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Biomockery: let's study nature so we can kill ourselves!

Biomockery: let's study nature so we can kill ourselves!

I am a fan of biomimicry, but as I have posted before (here and here) and fear I likely will be forced to again (since we are, in fact, we humans, The Smartest Monkeys) I am NOT a supporter of twisting this noble practice for nefarious deeds.

I’ve unearthed from the unsavory depths of humanity’s dark underbelly the latest example of what I am calling “Biomockery”: innovations based on nature’s lessons and guidance used for ill (i.e. weaponry, poison, habitat destruction, havoc-wreaking, and general death-dealing). This one, like my previous post on the topic, comes gift-wrapped from our grinning friends in the U.S. military.

Yes, the Office of Scientific Research of the U.S. Air Force is studying bats (and birds and insects) that can fly in all kinds of difficult weather and still maintain their balance, agility, and adaptability. Why? Why else?! To mimic the characteristics of these supreme fliers in new unmanned aerial vehicles (UAV’s) – you know, flying robots the military uses to perform reconnaissance as well as attack missions.

But wait! Our fly-boys are getting help from researchers at Brown University and the University of Michigan, so they’re not going it alone. College can kill, too, you know.

My source material states: “Bats, the only mammals that can fly, have fluid wings that are nearly as dexterous as human hands. They are also able to withstand very strong wind gusts. The research teams are studying these two areas in particular…Wing flexibility will be a key component of the future UAV’s.”

Cool. Let’s copy it so we can kill some other people with different colored skin without putting our own skin at risk. Yes, I know this research and implementation may eventually trickle down to the private sector and be used for more peaceful, more mindful, more ecologically sound endeavors – and I know the military has more money than, well, God, so they get to do the research first. But, I’ve said it before and will say it again – “Scientists: please use your biomimicry powers for good!” – and if you decide not to, please don’t call it “biomimicry” – call it what it is: biomockery.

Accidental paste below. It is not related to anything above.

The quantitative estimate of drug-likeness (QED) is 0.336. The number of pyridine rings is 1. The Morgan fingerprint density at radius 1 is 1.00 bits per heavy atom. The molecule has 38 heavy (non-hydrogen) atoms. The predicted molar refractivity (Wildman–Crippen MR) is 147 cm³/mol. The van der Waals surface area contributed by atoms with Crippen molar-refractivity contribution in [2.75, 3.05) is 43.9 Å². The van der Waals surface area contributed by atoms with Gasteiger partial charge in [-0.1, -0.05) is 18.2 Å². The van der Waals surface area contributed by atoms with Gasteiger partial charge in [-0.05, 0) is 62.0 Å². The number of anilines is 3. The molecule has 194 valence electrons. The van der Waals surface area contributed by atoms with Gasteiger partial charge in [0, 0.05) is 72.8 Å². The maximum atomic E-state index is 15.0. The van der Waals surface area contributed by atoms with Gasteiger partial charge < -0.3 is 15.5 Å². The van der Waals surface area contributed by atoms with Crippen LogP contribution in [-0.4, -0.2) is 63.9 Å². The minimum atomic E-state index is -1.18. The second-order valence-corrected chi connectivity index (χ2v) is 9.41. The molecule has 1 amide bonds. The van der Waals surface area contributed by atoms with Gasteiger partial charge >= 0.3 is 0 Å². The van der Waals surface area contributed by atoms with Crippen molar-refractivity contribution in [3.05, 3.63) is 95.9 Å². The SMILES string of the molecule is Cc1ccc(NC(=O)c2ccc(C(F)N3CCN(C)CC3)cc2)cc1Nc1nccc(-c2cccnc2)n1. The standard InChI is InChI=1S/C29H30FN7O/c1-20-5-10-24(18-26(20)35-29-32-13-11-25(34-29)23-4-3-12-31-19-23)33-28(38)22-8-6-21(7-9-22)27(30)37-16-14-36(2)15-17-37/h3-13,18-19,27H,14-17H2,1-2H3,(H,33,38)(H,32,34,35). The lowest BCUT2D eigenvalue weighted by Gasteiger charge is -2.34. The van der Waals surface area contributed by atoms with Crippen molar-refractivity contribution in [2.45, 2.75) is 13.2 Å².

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An Adbusters "One Flag Competition" entry from Rory Brady of London.

An Adbusters "One Flag Competition" entry from Rory Brady of London.

Here’s another clearly subversive yet wholly inclusive idea from Adbusters: design a flag that represents global citizenship. The “One Flag Competition” combines individual creativity with global community to powerful effect. Here’s the call to action:

“We invite you to create a flag – free from language and well-worn clichés – that embodies the idea of global citizenship. A symbol that triggers pride and cohesion, whether worn on a backpack, displayed on a door, or flown on a flagpole. A symbol for anyone to declare membership in a growing and vital human cooperative. We invite you to prove that design has a real role to play in the fate of our world.”

I’ve looked through the flags and voted. It was a tough choice as they are all provocative and compelling. Looking through the gallery made me long for a global flag that would fly over us all, reminding us to pledge allegiance to our fellow humans, our fellow creatures, our glorious ecosystems, our potential evolution here together – and to stop kneeling before economies, military might, and the trappings of empire. Go vote and be inspired!

I am sucker for the latest in biomimicry. Like many I was captivated by Janine Benyus’ book, Biomimicry: Innovation Inspired by Nature, when it was released back in 2002, so every time I see another piece on the topic I am drawn to it like a moth to the flame (is that the kind of natural behavior I am supposed to be emulating as a biomimicker?).

The latest gathering of innovations I have seen is at Treehugger. They recently posted a slideshow that highlights the freshest examples of biomimicry come to life: bullet train improvements courtesy of the kingfisher, electronics display technology inspired by butterfly wings, more durable wind turbines that echo bumpy whale fins. You get the eco-gist.